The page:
§ 7. Mr. Andrew Robathan (Blaby)
What representations he has received regarding the number of hon. Members representing Welsh constituencies. 
§ Mr. Robathan
Given that the Government are determined to foist on Wales an assembly which only one in four of the people wanted, will the Secretary of State take action to ensure that the over-representation of Wales in this House is reduced? He knows that there are 40 Welsh Members whereas according to English criteria there should be 32. Will he take action to reduce that over-representation?
§ Mr. Davies
No, I will not. The basis of the representation of Welsh constituencies in the House was determined in 1944 by a Speaker's Commission. There are no proposals to change that. When we debated the Government of Wales Bill, there were no such proposals from the hon. Gentleman or from the right hon. Member for Devizes (Mr. Ancram). The assembly that we propose, and for which the people of Wales voted on 18 September, does not have any legislative function: accordingly, there is no case to be made for the number of Welsh Members of Parliament to be reduced.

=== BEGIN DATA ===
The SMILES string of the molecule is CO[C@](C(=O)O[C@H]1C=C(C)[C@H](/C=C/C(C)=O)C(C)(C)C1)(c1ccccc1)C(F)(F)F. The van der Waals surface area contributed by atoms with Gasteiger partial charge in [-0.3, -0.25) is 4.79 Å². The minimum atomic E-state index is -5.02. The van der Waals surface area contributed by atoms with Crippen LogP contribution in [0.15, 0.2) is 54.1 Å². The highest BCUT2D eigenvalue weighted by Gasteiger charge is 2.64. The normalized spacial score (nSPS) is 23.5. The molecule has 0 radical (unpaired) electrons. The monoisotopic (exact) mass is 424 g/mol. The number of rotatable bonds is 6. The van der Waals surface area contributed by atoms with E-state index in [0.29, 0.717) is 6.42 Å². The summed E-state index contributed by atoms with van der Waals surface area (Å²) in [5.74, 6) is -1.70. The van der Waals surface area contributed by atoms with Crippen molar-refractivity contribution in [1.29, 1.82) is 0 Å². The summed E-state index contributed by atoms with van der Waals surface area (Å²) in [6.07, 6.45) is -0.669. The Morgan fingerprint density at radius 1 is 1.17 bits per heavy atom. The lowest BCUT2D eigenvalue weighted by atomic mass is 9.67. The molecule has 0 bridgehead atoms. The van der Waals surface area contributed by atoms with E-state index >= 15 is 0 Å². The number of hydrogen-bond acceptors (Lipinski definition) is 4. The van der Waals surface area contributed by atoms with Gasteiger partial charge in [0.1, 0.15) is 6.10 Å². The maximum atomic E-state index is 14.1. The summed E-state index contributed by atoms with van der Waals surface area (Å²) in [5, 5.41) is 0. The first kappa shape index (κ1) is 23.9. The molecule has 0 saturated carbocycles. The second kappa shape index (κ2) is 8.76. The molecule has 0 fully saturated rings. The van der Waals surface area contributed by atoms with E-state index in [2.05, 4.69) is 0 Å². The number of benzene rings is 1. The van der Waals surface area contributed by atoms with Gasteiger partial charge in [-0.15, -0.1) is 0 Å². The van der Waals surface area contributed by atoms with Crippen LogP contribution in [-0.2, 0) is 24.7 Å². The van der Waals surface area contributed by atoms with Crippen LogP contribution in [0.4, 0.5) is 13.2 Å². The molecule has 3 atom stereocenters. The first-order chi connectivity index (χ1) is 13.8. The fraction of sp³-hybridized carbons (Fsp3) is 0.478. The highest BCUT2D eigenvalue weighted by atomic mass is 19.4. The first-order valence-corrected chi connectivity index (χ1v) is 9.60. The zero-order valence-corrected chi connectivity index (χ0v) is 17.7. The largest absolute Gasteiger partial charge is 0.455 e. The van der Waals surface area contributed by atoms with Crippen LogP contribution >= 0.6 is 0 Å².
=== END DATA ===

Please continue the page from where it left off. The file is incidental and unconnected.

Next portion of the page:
§ Mr. Huw Edwards (Monmouth)
Does my right hon. Friend share my concern that, in 70 years, there have been only seven women Members of Parliament from Wales? Will he join me in congratulating the Wales Labour party, which last Saturday decided to introduce a system of twinning by constituencies to ensure that there is fair representation of women and men in the Welsh assembly?
§ Mr. Davies
I am anxious to ensure that the Welsh assembly is representative of the whole of our society in Wales. It is therefore important that we ensure that women are properly represented. Positive discrimination, as my hon. Friend knows, is a difficult matter. My party resolved on Saturday to adopt the policy of twinning, which now has my whole-hearted support. I look forward to my colleagues in the Labour party in Wales working vigorously to implement that policy so that we have fair representation in the assembly.